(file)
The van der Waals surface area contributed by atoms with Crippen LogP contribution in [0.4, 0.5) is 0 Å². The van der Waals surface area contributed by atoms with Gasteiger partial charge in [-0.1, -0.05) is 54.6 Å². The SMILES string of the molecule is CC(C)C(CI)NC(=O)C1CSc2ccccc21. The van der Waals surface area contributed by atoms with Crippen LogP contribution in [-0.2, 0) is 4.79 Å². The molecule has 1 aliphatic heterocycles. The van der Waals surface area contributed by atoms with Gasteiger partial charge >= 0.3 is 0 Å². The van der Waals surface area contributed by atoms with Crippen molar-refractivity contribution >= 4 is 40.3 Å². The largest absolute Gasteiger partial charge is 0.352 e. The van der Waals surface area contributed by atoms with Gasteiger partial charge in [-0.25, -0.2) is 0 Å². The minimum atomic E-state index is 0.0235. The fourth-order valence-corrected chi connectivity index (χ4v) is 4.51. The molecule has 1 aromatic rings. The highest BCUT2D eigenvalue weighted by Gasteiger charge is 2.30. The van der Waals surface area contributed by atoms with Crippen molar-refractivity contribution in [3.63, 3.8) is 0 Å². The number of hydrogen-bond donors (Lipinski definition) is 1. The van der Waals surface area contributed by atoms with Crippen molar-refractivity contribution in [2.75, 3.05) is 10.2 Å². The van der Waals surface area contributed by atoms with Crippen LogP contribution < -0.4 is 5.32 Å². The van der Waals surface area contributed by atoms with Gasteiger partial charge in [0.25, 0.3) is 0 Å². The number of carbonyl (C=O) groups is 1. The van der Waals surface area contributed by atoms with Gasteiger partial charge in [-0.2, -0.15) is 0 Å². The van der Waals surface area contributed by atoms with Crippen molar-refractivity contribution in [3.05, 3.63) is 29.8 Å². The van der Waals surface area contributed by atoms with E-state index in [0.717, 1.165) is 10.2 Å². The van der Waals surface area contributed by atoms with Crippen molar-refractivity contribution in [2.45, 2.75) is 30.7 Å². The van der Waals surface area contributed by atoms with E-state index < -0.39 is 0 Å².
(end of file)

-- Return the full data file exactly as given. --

The van der Waals surface area contributed by atoms with Crippen LogP contribution in [0.4, 0.5) is 0 Å². The van der Waals surface area contributed by atoms with Gasteiger partial charge in [-0.1, -0.05) is 54.6 Å². The SMILES string of the molecule is CC(C)C(CI)NC(=O)C1CSc2ccccc21. The van der Waals surface area contributed by atoms with Crippen LogP contribution in [-0.2, 0) is 4.79 Å². The molecule has 1 aliphatic heterocycles. The van der Waals surface area contributed by atoms with Gasteiger partial charge >= 0.3 is 0 Å². The van der Waals surface area contributed by atoms with Crippen molar-refractivity contribution >= 4 is 40.3 Å². The largest absolute Gasteiger partial charge is 0.352 e. The van der Waals surface area contributed by atoms with Gasteiger partial charge in [-0.25, -0.2) is 0 Å². The minimum atomic E-state index is 0.0235. The fourth-order valence-corrected chi connectivity index (χ4v) is 4.51. The molecule has 1 aromatic rings. The highest BCUT2D eigenvalue weighted by Gasteiger charge is 2.30. The van der Waals surface area contributed by atoms with Crippen molar-refractivity contribution in [3.63, 3.8) is 0 Å². The number of hydrogen-bond donors (Lipinski definition) is 1. The van der Waals surface area contributed by atoms with Crippen molar-refractivity contribution in [2.75, 3.05) is 10.2 Å². The van der Waals surface area contributed by atoms with Crippen LogP contribution < -0.4 is 5.32 Å². The van der Waals surface area contributed by atoms with Gasteiger partial charge in [0.25, 0.3) is 0 Å². The number of carbonyl (C=O) groups is 1. The van der Waals surface area contributed by atoms with Gasteiger partial charge in [-0.2, -0.15) is 0 Å². The van der Waals surface area contributed by atoms with Crippen molar-refractivity contribution in [3.05, 3.63) is 29.8 Å². The van der Waals surface area contributed by atoms with E-state index in [0.717, 1.165) is 10.2 Å². The van der Waals surface area contributed by atoms with Crippen molar-refractivity contribution in [2.45, 2.75) is 30.7 Å². The van der Waals surface area contributed by atoms with E-state index < -0.39 is 0 Å².